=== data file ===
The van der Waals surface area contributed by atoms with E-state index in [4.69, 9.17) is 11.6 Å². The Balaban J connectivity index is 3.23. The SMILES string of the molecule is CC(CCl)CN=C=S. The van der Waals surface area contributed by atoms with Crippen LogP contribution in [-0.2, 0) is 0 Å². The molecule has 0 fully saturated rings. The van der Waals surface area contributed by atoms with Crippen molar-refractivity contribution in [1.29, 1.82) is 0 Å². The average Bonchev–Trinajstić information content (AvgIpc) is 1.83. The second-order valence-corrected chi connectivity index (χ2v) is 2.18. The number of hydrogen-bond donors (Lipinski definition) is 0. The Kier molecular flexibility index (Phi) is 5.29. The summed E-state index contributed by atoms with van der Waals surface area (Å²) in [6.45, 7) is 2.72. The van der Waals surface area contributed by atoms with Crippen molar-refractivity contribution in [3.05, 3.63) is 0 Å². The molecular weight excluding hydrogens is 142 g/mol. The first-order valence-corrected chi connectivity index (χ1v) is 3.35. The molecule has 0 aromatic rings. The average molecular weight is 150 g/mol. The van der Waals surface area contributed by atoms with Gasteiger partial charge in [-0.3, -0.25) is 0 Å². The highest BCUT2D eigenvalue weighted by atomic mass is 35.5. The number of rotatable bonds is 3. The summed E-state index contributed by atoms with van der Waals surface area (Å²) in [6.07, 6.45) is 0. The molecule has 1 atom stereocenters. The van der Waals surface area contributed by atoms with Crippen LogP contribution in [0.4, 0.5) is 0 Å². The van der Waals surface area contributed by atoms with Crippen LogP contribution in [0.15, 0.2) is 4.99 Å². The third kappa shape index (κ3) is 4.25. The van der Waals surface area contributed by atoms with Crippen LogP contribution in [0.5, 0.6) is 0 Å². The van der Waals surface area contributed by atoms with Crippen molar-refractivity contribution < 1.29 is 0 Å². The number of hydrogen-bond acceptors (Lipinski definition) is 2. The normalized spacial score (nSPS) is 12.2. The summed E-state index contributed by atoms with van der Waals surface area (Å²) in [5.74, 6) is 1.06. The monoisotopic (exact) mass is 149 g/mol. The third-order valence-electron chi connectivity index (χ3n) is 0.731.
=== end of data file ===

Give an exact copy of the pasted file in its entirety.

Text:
The van der Waals surface area contributed by atoms with E-state index in [4.69, 9.17) is 11.6 Å². The Balaban J connectivity index is 3.23. The SMILES string of the molecule is CC(CCl)CN=C=S. The van der Waals surface area contributed by atoms with Crippen LogP contribution in [-0.2, 0) is 0 Å². The molecule has 0 fully saturated rings. The van der Waals surface area contributed by atoms with Crippen molar-refractivity contribution in [1.29, 1.82) is 0 Å². The average Bonchev–Trinajstić information content (AvgIpc) is 1.83. The second-order valence-corrected chi connectivity index (χ2v) is 2.18. The number of hydrogen-bond donors (Lipinski definition) is 0. The Kier molecular flexibility index (Phi) is 5.29. The summed E-state index contributed by atoms with van der Waals surface area (Å²) in [6.45, 7) is 2.72. The van der Waals surface area contributed by atoms with Crippen molar-refractivity contribution in [3.05, 3.63) is 0 Å². The molecular weight excluding hydrogens is 142 g/mol. The first-order valence-corrected chi connectivity index (χ1v) is 3.35. The molecule has 0 aromatic rings. The average molecular weight is 150 g/mol. The van der Waals surface area contributed by atoms with Gasteiger partial charge in [-0.3, -0.25) is 0 Å². The highest BCUT2D eigenvalue weighted by atomic mass is 35.5. The number of rotatable bonds is 3. The summed E-state index contributed by atoms with van der Waals surface area (Å²) in [6.07, 6.45) is 0. The molecule has 1 atom stereocenters. The van der Waals surface area contributed by atoms with Crippen LogP contribution in [0.4, 0.5) is 0 Å². The van der Waals surface area contributed by atoms with Crippen LogP contribution in [0.15, 0.2) is 4.99 Å². The third kappa shape index (κ3) is 4.25. The van der Waals surface area contributed by atoms with Crippen LogP contribution in [0.5, 0.6) is 0 Å². The van der Waals surface area contributed by atoms with Crippen molar-refractivity contribution < 1.29 is 0 Å². The number of hydrogen-bond acceptors (Lipinski definition) is 2. The normalized spacial score (nSPS) is 12.2. The summed E-state index contributed by atoms with van der Waals surface area (Å²) in [5.74, 6) is 1.06. The monoisotopic (exact) mass is 149 g/mol. The third-order valence-electron chi connectivity index (χ3n) is 0.731.